Power Systems Sales Down In Q2, But Improving
July 28, 2014 Timothy Prickett Morgan
With the Power8 machines launched in April and not shipping in some cases until June and in others until August, no one expected for the second quarter to be a necessarily great one for IBM‘s Power Systems business. But, as it turns out, it was not as bad as many quarters have been, even though there was an understandable decline. With Power8 machines now shipping, and as we report elsewhere in this issue, more on the way in the midrange and high-end, perhaps the Power Systems line will stabilize in the second half of the year.
We certainly hope so. This is the eighth quarter out of the past nine where IBM has had year-on-year declines in Power Systems sales, and the one quarter where it did not see a drop, back in the third quarter of 2012, sales were flat as a pancake. In the second quarter ended in June, IBM’s Power Systems revenues were off 28 percent, and hopefully this is the last such quarter we will see with such a big drop.
“The year-to-year performance reflects fundamental changes in the business,” explained Martin Schroeter, IBM’s chief financial officer, in a conference call with Wall Street analysts. “As we have talked about in past calls, we have taken actions to align our structure to the demand profile, while investing to address where we see opportunity in the future.”
As you might expect, Schroeter talked up the potential of the OpenPower Foundation to open up new markets and opportunities for systems based on the Power processor, but that does not necessarily mean it will lead to revenue opportunities for IBM. It could turn out that other companies end up co-designing future Power chips with IBM that are compatible with IBM i, AIX, and Linux and that these chips get manufactured in Taiwan or China or the Middle East or maybe even Africa if someone ever moves a chip fab there. Actually, I think it is highly likely that IBM will encourage companies to use its intellectual property and development tools for Power chips to make variants as well as designing its own, and these will be made elsewhere at some point. As long as IBM maintains compatibility with the Power8 instruction set, it won’t matter and IBM i should load on them. IBM has committed $3 billion for future chip and systems research, but none of this is specifically earmarked for Power processors.
The main thing is that IBM saw sequential revenue growth with the Power Systems business moving from the first quarter to the second quarter, despite the fact that the Power8 machines were not yet shipping until the quarter was nearly over. IBM also showed sequential growth in its System x business, which includes the various incarnations of its Flex System modular servers as well as rack, blade, and tower servers based on X86 processors. The fallout from the pending $2.3 billion acquisition of the System x business by Lenovo Group could be settling, and this business was only off 3 percent year-on-year. IBM’s storage business also showed sequential growth, but year-on-year it was down 12 percent. The Storwize and FlashSystem storage arrays were called out as doing well, but growth here was not enough to offset declines in other products.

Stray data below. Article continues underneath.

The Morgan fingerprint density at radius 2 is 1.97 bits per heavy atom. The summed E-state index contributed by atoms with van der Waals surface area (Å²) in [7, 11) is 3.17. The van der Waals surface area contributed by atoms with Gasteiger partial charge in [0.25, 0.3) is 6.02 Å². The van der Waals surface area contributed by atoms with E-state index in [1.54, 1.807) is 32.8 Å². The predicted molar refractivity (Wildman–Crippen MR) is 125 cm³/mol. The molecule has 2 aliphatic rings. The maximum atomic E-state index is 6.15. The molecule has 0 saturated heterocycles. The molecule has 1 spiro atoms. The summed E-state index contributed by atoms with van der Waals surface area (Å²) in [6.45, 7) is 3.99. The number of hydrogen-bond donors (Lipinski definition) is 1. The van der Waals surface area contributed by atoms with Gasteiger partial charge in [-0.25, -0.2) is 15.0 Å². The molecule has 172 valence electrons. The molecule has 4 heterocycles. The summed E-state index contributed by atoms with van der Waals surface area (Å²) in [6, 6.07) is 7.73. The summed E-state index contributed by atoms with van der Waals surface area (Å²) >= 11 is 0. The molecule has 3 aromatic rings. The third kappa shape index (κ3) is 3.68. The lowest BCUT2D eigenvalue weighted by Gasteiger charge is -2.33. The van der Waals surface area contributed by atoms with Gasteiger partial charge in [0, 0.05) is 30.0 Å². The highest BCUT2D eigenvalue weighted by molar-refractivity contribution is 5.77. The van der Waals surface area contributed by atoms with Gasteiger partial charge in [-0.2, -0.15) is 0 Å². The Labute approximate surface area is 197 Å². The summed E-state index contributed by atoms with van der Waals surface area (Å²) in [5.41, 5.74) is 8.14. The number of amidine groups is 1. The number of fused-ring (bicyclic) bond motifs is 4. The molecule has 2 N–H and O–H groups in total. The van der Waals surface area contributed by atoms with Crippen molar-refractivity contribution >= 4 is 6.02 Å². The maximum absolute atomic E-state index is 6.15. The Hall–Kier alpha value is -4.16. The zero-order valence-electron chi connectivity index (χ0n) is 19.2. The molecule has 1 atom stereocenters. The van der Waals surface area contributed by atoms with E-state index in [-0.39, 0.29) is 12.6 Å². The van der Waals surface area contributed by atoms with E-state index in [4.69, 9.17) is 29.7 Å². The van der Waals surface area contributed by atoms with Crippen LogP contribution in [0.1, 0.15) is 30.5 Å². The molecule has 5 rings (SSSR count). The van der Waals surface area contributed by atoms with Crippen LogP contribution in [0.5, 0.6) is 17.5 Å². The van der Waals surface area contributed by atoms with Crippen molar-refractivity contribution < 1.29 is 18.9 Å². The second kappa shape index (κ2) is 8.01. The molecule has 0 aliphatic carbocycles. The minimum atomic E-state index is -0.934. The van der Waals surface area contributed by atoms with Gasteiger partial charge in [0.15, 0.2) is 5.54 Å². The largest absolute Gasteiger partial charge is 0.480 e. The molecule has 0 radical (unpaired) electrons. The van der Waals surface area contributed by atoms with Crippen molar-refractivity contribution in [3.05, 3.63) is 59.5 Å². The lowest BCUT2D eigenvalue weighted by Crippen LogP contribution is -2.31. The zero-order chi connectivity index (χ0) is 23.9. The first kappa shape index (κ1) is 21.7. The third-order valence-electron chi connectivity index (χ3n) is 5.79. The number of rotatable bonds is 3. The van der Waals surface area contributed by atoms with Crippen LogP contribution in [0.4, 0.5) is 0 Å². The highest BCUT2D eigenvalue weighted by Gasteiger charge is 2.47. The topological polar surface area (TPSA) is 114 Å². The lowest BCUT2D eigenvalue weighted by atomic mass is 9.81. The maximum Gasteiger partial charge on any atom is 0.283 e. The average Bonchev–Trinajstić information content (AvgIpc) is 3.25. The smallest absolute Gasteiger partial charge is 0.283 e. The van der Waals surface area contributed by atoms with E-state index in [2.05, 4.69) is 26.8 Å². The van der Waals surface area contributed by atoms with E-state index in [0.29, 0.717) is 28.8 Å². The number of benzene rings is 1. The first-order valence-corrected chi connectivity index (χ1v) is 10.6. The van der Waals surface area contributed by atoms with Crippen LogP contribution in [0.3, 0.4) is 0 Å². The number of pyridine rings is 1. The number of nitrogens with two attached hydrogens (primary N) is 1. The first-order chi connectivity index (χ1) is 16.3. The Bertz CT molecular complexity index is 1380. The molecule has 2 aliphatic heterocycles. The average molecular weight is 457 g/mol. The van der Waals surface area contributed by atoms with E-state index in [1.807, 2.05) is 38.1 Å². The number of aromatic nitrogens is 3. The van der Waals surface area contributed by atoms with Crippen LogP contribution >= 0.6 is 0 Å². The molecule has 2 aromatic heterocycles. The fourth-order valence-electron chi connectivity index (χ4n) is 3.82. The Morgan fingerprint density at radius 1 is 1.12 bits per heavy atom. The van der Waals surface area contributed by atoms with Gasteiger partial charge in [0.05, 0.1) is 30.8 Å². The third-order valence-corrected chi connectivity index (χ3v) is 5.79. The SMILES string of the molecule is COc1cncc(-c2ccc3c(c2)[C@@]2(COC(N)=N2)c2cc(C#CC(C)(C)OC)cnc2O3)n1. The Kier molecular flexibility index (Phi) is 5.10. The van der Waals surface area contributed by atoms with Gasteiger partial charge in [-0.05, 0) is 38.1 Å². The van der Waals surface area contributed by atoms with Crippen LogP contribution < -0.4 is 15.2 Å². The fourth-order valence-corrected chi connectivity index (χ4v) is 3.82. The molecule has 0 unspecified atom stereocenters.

IBM’s System z mainframe business was down only 1 percent, which is a lot better than the typical 15 percent or so declined expected at this point in a mainframe product cycle. Aggregate MIPS shipped during Q2 were flat, which is again better than expected. IBM said that at this point in the z12 cycle, it has generated 98 percent of the revenue and profits of the z11 cycle, and the aggregate MIPS shipped in the z12 cycle is 25 percent higher than in the z11 cycle. That’s about as good as it gets for System z in the 21st century. (It would be fascinating to see what similar numbers for Power Systems would look like.)
Add it all up, and IBM’s Systems and Technology Group posted sales of $3.33 billion, down 11.4 percent. About $2.27 billion of that was for servers, with just under $700 million coming from storage. The remaining $366 million is the tiny portion of revenue that Big Blue gets from its Microelectronics Division. And there is no question that IBM absolutely will find some way to get out of the chip-making business even if it does continue to do fundamental research in chip design and manufacturing technologies to drive its Power, System z, and other future systems businesses. Gross profits at the Systems and Technology Group were under pressure again, falling nearly three points to 33.9 percent. Pre-tax income was a mere $25 million, but that was a lot better than the $141 million pre-tax loss in the year ago quarter when IBM actually had $3.76 billion in external sales for Systems and Technology Group.
Global Services had $13.95 billion in sales, down 1.4 percent, and the services backlog was down 1 percent to $136 billion. As has been the case for some time, customers are doing shorter engagements and smaller projects. IBM said that the SoftLayer cloud contributed 1 point to the growth of the Global Technology Services unit, but the company is not about to call out infrastructure or platform or application cloud services as separate items, any more than it gives revenue figures for System z, System z, or Power Systems iron. Global Services posted a pre-tax income of $2.68 billion in the period. Software Group had $6.88 billion in sales, an increase of 1 percent year-on-year, and it also posted a pre-tax income of $2.68 billion.
Add all of the groups up, and IBM had $24.36 billion in revenues, off 2.2 percent, but net income rose by 28.2 percent to $4.14 billion, thanks in large part to cost cutting and “workforce rebalancing,” as IBM calls layoffs.